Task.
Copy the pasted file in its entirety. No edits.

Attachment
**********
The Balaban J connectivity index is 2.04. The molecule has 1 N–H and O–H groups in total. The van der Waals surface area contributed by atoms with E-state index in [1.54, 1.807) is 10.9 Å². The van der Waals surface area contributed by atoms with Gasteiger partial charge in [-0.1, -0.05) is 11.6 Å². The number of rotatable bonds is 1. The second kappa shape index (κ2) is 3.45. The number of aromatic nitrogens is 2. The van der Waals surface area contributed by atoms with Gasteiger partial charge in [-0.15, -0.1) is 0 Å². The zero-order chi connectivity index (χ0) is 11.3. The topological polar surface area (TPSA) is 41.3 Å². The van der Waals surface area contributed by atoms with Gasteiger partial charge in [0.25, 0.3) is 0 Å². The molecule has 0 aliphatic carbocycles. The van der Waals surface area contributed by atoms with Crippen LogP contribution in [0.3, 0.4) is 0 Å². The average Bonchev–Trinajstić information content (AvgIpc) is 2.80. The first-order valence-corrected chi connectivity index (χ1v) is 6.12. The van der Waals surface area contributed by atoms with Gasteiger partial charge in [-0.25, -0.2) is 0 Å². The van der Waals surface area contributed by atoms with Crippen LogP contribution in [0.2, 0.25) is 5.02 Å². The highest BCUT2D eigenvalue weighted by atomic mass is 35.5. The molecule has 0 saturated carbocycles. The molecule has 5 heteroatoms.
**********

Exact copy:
The Balaban J connectivity index is 2.04. The molecule has 1 N–H and O–H groups in total. The van der Waals surface area contributed by atoms with E-state index in [1.54, 1.807) is 10.9 Å². The van der Waals surface area contributed by atoms with Gasteiger partial charge in [-0.1, -0.05) is 11.6 Å². The number of rotatable bonds is 1. The second kappa shape index (κ2) is 3.45. The number of aromatic nitrogens is 2. The van der Waals surface area contributed by atoms with Gasteiger partial charge in [-0.15, -0.1) is 0 Å². The zero-order chi connectivity index (χ0) is 11.3. The topological polar surface area (TPSA) is 41.3 Å². The van der Waals surface area contributed by atoms with Gasteiger partial charge in [0.25, 0.3) is 0 Å². The molecule has 0 aliphatic carbocycles. The van der Waals surface area contributed by atoms with Crippen LogP contribution in [0.3, 0.4) is 0 Å². The average Bonchev–Trinajstić information content (AvgIpc) is 2.80. The first-order valence-corrected chi connectivity index (χ1v) is 6.12. The van der Waals surface area contributed by atoms with Gasteiger partial charge in [-0.25, -0.2) is 0 Å². The van der Waals surface area contributed by atoms with Crippen LogP contribution in [0.2, 0.25) is 5.02 Å². The highest BCUT2D eigenvalue weighted by atomic mass is 35.5. The molecule has 0 saturated carbocycles. The molecule has 5 heteroatoms.